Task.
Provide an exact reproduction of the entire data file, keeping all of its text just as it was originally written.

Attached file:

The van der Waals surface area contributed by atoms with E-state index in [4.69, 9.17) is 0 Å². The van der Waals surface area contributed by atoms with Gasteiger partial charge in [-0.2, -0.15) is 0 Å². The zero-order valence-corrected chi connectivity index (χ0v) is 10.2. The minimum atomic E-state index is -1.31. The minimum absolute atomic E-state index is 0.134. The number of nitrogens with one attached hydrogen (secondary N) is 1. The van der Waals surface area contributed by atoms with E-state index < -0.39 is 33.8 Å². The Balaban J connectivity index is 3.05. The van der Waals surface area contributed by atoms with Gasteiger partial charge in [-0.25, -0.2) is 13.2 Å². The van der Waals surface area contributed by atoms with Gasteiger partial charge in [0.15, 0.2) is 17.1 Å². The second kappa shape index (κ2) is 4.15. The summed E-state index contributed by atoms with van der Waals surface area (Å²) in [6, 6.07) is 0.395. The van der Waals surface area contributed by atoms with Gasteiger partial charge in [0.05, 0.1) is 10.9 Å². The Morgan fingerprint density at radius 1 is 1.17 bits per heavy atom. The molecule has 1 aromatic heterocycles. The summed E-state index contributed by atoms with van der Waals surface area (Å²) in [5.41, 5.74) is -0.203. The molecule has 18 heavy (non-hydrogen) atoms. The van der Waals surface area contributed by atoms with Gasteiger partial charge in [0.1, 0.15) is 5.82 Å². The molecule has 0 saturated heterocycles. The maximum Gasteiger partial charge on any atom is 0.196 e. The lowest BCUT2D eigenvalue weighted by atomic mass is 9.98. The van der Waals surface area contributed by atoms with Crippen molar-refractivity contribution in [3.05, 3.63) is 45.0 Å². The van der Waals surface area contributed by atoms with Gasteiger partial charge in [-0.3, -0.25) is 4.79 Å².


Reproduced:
The van der Waals surface area contributed by atoms with E-state index in [4.69, 9.17) is 0 Å². The van der Waals surface area contributed by atoms with Gasteiger partial charge in [-0.2, -0.15) is 0 Å². The zero-order valence-corrected chi connectivity index (χ0v) is 10.2. The minimum atomic E-state index is -1.31. The minimum absolute atomic E-state index is 0.134. The number of nitrogens with one attached hydrogen (secondary N) is 1. The van der Waals surface area contributed by atoms with E-state index < -0.39 is 33.8 Å². The Balaban J connectivity index is 3.05. The van der Waals surface area contributed by atoms with Gasteiger partial charge in [-0.25, -0.2) is 13.2 Å². The van der Waals surface area contributed by atoms with Gasteiger partial charge in [0.15, 0.2) is 17.1 Å². The second kappa shape index (κ2) is 4.15. The summed E-state index contributed by atoms with van der Waals surface area (Å²) in [6, 6.07) is 0.395. The van der Waals surface area contributed by atoms with Gasteiger partial charge in [0.05, 0.1) is 10.9 Å². The Morgan fingerprint density at radius 1 is 1.17 bits per heavy atom. The molecule has 1 aromatic heterocycles. The summed E-state index contributed by atoms with van der Waals surface area (Å²) in [5.41, 5.74) is -0.203. The molecule has 18 heavy (non-hydrogen) atoms. The van der Waals surface area contributed by atoms with Gasteiger partial charge in [0.1, 0.15) is 5.82 Å². The molecule has 0 saturated heterocycles. The maximum Gasteiger partial charge on any atom is 0.196 e. The lowest BCUT2D eigenvalue weighted by atomic mass is 9.98. The van der Waals surface area contributed by atoms with Crippen molar-refractivity contribution in [3.05, 3.63) is 45.0 Å². The van der Waals surface area contributed by atoms with Gasteiger partial charge in [-0.3, -0.25) is 4.79 Å².